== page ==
This opens the door for product and service innovation as well as diversification.
Changing Expectations of the Employee, Customer, and Investor
People now have shifting expectations that have a massive impact on the oil, gas, and energy sector, especially if viewed from several angles. Eco-conscious consumers relentlessly put lots of pressure on organizations to focus more on adopting or integrating sustainable practices in their day-to-day operations and utilize alternative energy sources.
Many organizations are facing growing pressure from their own workforce. Retiring employees go away with their intellectual property and traditional methods. Instead, they are effectively replaced with an eco-conscious and tech-savvy generation of employees who question every traditional operating method.
These employees always enter heavy-emission industries and organizations with one goal: to promote sustainability within the organization and industry.
Investors are also mounting pressure on organizations to focus on sustainability. For instance, when Harvard University ends all investments in fossil fuels and no longer funds activities driving global warming, investors will take note because they will be positively influenced.
Changing Cost Structures and Diversification
More than a few oil, gas and energy organizations no longer focus on traditional revenue streams. They focus more on customer needs and diversify in order to include newer revenue streams such as:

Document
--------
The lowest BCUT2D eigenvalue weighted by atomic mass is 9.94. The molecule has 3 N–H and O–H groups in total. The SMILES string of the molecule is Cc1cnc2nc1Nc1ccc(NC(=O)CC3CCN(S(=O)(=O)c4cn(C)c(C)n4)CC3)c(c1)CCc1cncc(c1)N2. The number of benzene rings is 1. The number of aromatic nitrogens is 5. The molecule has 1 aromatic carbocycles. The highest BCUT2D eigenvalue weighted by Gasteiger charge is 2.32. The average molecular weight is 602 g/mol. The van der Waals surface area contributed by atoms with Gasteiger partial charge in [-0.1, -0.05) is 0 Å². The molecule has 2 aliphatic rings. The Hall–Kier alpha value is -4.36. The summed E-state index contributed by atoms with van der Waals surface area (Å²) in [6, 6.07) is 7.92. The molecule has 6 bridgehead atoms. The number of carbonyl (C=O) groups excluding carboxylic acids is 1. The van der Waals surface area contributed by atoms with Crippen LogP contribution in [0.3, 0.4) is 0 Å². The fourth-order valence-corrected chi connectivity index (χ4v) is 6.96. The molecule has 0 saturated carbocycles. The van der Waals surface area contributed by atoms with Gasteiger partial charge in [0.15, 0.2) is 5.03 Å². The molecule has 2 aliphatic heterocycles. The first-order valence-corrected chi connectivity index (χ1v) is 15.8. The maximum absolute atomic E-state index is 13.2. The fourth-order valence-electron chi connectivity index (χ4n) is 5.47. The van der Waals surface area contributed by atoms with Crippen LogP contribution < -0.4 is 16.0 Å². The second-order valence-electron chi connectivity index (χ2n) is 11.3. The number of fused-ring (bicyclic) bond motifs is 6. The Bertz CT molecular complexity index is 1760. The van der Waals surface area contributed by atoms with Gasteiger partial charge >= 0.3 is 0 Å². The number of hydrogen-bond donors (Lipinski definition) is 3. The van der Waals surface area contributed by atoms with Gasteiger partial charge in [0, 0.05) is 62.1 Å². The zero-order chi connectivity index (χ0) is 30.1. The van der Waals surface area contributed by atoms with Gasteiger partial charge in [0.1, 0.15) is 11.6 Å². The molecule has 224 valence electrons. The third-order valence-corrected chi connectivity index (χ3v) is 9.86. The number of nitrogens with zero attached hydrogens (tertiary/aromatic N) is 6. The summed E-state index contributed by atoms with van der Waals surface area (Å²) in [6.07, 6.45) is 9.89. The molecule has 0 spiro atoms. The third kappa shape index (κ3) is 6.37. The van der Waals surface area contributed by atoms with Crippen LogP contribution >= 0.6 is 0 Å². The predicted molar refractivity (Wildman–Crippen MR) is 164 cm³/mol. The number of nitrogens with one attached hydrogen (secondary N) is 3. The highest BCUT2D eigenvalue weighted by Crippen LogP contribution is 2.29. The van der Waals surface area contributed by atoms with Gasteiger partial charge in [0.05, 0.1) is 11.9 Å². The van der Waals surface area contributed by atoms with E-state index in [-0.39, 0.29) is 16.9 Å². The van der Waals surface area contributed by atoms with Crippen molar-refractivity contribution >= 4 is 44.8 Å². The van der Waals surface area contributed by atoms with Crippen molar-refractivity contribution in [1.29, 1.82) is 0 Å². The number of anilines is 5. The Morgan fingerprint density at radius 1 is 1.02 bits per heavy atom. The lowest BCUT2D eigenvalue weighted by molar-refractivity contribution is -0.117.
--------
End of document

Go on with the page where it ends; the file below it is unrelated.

- Electric charging stations
- Renewable energy
- Advanced chemicals
- Autonomous transport-on-demand initiatives
They are even focusing on expanding their retail outlets, proving that barrels of oil is no longer the central focus. In addition, the industry’s ‘power-as-a-service’ business model is also geared to get a brand-new cost structure. This reflects the ever-growing trend of use- or subscription-based business models that many organizations adopt globally.
Steps for More Sustainable Manufacturing in the Future
Here are some of the recommended steps decision-makers should take toward a more sustainable future:
- Obtain materials in an ethical manner and according to sustainable approaches
- Operate equipment and assets in an energy-efficient way that is safe for the workforce and the environment
- Utilize delivery and transport methods that reduce mileage and optimize emissions, loads, and carbon footprint.
- Map out long-term strategies for foundational transformation that takes sustainability into consideration in each process
- Use data to sufficiently influence decisions on implementable sustainable practices at the design, engineering, and manufacturing stages to track, measure, and efficiently minimize emissions at each stage.
Oil and gas companies continue to diversify, which creates a lot more complexity than when they were only focused on the barrel. This complexity, which is an obstacle to meeting their sustainable goals, also creates more challenges to every sustainable effort they have set in play.
Nevertheless, nearly half of these companies remain committed to accomplishing a net zero carbon objective, which is the most of any industry according to the survey of about 1,000 executives across industries worldwide.
So, can sustainable manufacturing exist in the natural gas industry? Yes, it can exist, but only if the drivers of sustainable transformation don’t relent. Soon enough, if the other sectors or industries pitch in, industries will develop, enhance, and implement many more sustainable practices.